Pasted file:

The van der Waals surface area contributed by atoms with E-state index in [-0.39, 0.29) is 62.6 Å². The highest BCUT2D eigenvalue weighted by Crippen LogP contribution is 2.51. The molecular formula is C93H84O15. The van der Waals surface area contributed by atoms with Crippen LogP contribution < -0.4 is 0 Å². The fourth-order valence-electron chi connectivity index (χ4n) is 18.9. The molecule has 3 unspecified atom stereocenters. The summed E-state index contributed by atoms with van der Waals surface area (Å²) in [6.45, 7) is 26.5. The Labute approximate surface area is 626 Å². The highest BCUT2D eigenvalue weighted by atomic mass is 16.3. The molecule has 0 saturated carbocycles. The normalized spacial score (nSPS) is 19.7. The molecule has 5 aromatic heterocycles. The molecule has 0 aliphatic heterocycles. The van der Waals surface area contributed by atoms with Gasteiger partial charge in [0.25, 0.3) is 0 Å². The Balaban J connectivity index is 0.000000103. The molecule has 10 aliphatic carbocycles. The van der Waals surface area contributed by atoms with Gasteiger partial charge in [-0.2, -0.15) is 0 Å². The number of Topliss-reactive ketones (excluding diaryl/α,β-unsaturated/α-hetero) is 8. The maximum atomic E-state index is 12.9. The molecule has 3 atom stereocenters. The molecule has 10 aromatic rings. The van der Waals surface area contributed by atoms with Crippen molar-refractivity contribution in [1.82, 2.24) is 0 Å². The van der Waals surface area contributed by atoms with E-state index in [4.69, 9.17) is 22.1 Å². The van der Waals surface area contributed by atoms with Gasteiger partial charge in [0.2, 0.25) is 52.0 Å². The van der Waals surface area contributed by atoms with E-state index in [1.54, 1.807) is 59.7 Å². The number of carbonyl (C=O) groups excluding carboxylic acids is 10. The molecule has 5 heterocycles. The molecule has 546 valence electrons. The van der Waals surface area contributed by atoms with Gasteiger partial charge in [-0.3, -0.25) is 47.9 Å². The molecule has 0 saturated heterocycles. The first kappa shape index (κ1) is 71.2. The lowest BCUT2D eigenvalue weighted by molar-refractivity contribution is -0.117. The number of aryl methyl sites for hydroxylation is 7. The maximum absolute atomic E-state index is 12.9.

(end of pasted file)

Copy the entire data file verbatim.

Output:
The van der Waals surface area contributed by atoms with E-state index in [-0.39, 0.29) is 62.6 Å². The highest BCUT2D eigenvalue weighted by Crippen LogP contribution is 2.51. The molecular formula is C93H84O15. The van der Waals surface area contributed by atoms with Crippen LogP contribution < -0.4 is 0 Å². The fourth-order valence-electron chi connectivity index (χ4n) is 18.9. The molecule has 3 unspecified atom stereocenters. The summed E-state index contributed by atoms with van der Waals surface area (Å²) in [6.45, 7) is 26.5. The Labute approximate surface area is 626 Å². The highest BCUT2D eigenvalue weighted by atomic mass is 16.3. The molecule has 0 saturated carbocycles. The normalized spacial score (nSPS) is 19.7. The molecule has 5 aromatic heterocycles. The molecule has 0 aliphatic heterocycles. The van der Waals surface area contributed by atoms with Gasteiger partial charge in [0.25, 0.3) is 0 Å². The Balaban J connectivity index is 0.000000103. The molecule has 10 aliphatic carbocycles. The van der Waals surface area contributed by atoms with Gasteiger partial charge in [-0.2, -0.15) is 0 Å². The number of Topliss-reactive ketones (excluding diaryl/α,β-unsaturated/α-hetero) is 8. The maximum atomic E-state index is 12.9. The molecule has 3 atom stereocenters. The molecule has 10 aromatic rings. The van der Waals surface area contributed by atoms with Crippen molar-refractivity contribution in [1.82, 2.24) is 0 Å². The van der Waals surface area contributed by atoms with E-state index in [4.69, 9.17) is 22.1 Å². The van der Waals surface area contributed by atoms with Gasteiger partial charge in [0.2, 0.25) is 52.0 Å². The van der Waals surface area contributed by atoms with E-state index in [1.54, 1.807) is 59.7 Å². The number of carbonyl (C=O) groups excluding carboxylic acids is 10. The molecule has 5 heterocycles. The molecule has 546 valence electrons. The van der Waals surface area contributed by atoms with Gasteiger partial charge in [-0.3, -0.25) is 47.9 Å². The molecule has 0 saturated heterocycles. The first kappa shape index (κ1) is 71.2. The lowest BCUT2D eigenvalue weighted by molar-refractivity contribution is -0.117. The number of aryl methyl sites for hydroxylation is 7. The maximum absolute atomic E-state index is 12.9.